(thanks, OMP Drama!)
Sure, drug addiction isn’t a laughing matter at all, but Otto Preminger’s 1955 classic The Man With the Golden Arm manages to be more hilarious each time I see it for a few reasons. Although it’s packing in a classic Elmer Bernstein score, a great Saul Bass title sequence, Preminger’s strong direction, some powerful performances from Frank (One Take) Sinatra, Kim Novak, and a bunch of very familiar faces, the simple fact is the film hasn’t aged well at all (but that’s a good thing).
What may have been seen as a deathly serious subject for a cautionary tale almost 60 years ago can now be enjoyed as a nearly non-stop riot of scenery chewing performance art with two of the funniest demises in a “serious” film. Granted, if you’re in a totally unfunny mood, the film still has its story and dramatic pacing to keep you hooked in. On the other hand, it’s hard not to get in a laugh at the film’s expense in a few spots…
Sinatra (who was nominated for an Academy Award here) plays Frankie Machine, a newly clean “former” heroin addict recently released from prison after a few months detention. While in the joint, Frankie learned to play the drums and now considers himself good enough to get a gig as a professional. Of course, you can see the telegraph poles all over this one, as Frankie’s dreams are soon squashed thanks to nearly everyone in the old run-down neighborhood he comes back to. Somehow, Machine is also a slick card dealer, so Schwiefka (Robert Strauss), the creep who runs the illegal poker matches wants him to deal while Frankie’s old drug dealer, Louie (Darren McGavin) wants to welcome his favorite old customer back with a fresh monkey for his back.
Surprisingly, Frankie’s wife Zosh (Eleanor Parker) is worse than the two men. She’s wheelchair-bound as a result of a car crash she and Frankie were in, but she’s long since healed and is faking being crippled in order to keep her hubby on a very short leash. Parker plays Zosh as needy and whiny yet mean-spirited and aggressively determined that Frankie do nothing with his new life except stay at her side even if it means he’s back doing heroin and curled up in a ball in the corner of their run down flat.
Thankfully, there’s Molly (Kim Novak), a cocktail waitress/cigarette girl who works at the local sort er, “gentleman’s club” to lighten Frankie’s load from his outside stresses. Of course, all doesn’t go well when Frankie ends up back on the needle, flops out at his big chance to go legit and is forced to deal (while strung out, yet!) in a huge card game that lasts one hand too long. There’s more, including a wild withdrawal sequence made crazier thanks to Bernstein’s score echoing Frankie’s cold turkey-ing out and those two amusing deaths I noted above.
Yes, I know, it’s a SERIOUS dramatic piece that considered a classic, but the film is funny to me because of the casting of some roles and the acting all around. Arnold Stang is clearly in the wrong film with his lost dog colored with shoe polish scam (and getting slapped around by a hood at one point in yet another unintentionally funny scene), Darren McGavin plays Louie more like a well-dressed pimp with a ratty apartment of his own, heroin stashed in his shoe and a big-ass ring (that he twists around at one point like he’s in an old Burger King commercial about to zap himself into the future), and Parker’s Zosh turns into a wild-eyed caricature of herself when her secret is revealed late in the film.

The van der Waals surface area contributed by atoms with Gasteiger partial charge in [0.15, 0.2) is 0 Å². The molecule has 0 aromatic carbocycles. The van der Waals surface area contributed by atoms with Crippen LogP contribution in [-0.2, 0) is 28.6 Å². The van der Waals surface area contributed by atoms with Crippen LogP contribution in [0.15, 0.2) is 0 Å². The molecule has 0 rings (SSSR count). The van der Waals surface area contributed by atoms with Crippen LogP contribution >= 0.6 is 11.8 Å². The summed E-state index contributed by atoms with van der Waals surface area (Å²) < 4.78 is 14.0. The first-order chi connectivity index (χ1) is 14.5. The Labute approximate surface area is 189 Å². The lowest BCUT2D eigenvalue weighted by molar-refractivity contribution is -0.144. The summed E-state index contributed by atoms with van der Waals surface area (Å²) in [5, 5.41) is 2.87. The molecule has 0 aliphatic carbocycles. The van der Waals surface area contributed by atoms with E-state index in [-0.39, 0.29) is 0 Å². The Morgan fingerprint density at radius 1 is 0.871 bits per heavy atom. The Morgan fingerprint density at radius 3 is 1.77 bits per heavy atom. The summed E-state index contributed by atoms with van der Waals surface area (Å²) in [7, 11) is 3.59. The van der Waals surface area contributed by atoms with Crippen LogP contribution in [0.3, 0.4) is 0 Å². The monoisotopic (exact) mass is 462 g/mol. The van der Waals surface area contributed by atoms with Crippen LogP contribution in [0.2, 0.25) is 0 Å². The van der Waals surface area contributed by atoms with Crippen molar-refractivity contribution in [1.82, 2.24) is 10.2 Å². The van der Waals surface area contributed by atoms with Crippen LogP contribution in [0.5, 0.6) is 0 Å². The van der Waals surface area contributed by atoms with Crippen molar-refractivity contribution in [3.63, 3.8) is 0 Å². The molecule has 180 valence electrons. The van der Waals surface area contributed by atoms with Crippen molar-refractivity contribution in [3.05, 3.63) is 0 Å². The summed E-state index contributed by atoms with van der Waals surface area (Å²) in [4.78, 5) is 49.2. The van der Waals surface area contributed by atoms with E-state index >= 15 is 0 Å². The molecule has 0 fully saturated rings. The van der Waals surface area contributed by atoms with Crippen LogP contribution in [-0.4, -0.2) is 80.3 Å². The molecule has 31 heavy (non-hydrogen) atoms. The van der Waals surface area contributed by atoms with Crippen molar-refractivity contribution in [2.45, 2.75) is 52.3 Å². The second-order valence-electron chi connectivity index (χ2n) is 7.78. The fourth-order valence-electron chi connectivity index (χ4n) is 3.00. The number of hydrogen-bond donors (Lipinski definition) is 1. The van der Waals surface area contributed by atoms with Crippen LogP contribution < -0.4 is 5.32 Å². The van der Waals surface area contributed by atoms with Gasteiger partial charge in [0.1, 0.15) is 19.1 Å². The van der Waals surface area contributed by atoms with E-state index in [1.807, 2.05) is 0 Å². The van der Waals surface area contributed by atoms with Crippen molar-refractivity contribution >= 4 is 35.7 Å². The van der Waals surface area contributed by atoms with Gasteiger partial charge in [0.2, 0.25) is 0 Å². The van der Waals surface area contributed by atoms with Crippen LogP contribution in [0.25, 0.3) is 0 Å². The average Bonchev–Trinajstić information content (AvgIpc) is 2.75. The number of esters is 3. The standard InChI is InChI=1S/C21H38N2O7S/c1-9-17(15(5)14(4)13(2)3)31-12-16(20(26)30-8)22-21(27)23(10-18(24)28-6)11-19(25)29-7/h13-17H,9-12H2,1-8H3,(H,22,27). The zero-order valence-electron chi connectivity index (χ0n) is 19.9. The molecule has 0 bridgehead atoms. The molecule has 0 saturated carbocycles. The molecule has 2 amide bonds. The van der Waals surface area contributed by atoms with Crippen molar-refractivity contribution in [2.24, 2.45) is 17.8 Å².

A few years back when I recommended this flick to a friend who’d never seen it before, he told me the next day that his wife took to calling Zosh “a real piece of work” or “what a crazy bitch!” as the film progressed. You KNOW a performance works when you get one woman knocking another in such a manner. Frankie’s big tryout is also a howler, as the filmmakers decided to use an actual jazz band complete with a bandleader (I think it’s Shorty Rogers) who’s clearly not an actor. His nasally delivery is a huge key to enjoying the scene in ways it’s not meant to be enjoyed, so keep an ear peeled.
As to those deaths, both come by falling and the first one is worth paying close attention to because of the way the “body” falls and the sound effect used on the way down that’s like a nose-diving cartoon rocket followed by a muted thump. You’ll make that same sound falling off your seat laughing, I’ll bet. The second death is funny because it’s sudden, needless and basically wraps up the film in a weird “boy meets girl, boy loses girl, boy gets another girl” manner. All in all, it’s a classic drama that stretches across genres into comedy gold and even better, it’s in the public domain these days so it’s a total freebie.
Amusingly enough, the film is also part of video game history, as developer Starbreeze Studios figured out how to fit it, To Kill a Mockingbird and a few other films and TV shows into their not quite for kids at all game The Darkness as programs you could sit down and watch anywhere you found a working television in the game world. So, yeah – you kind of have no excuse not to catch this one at some point. Just don’t blame me if you get hooked…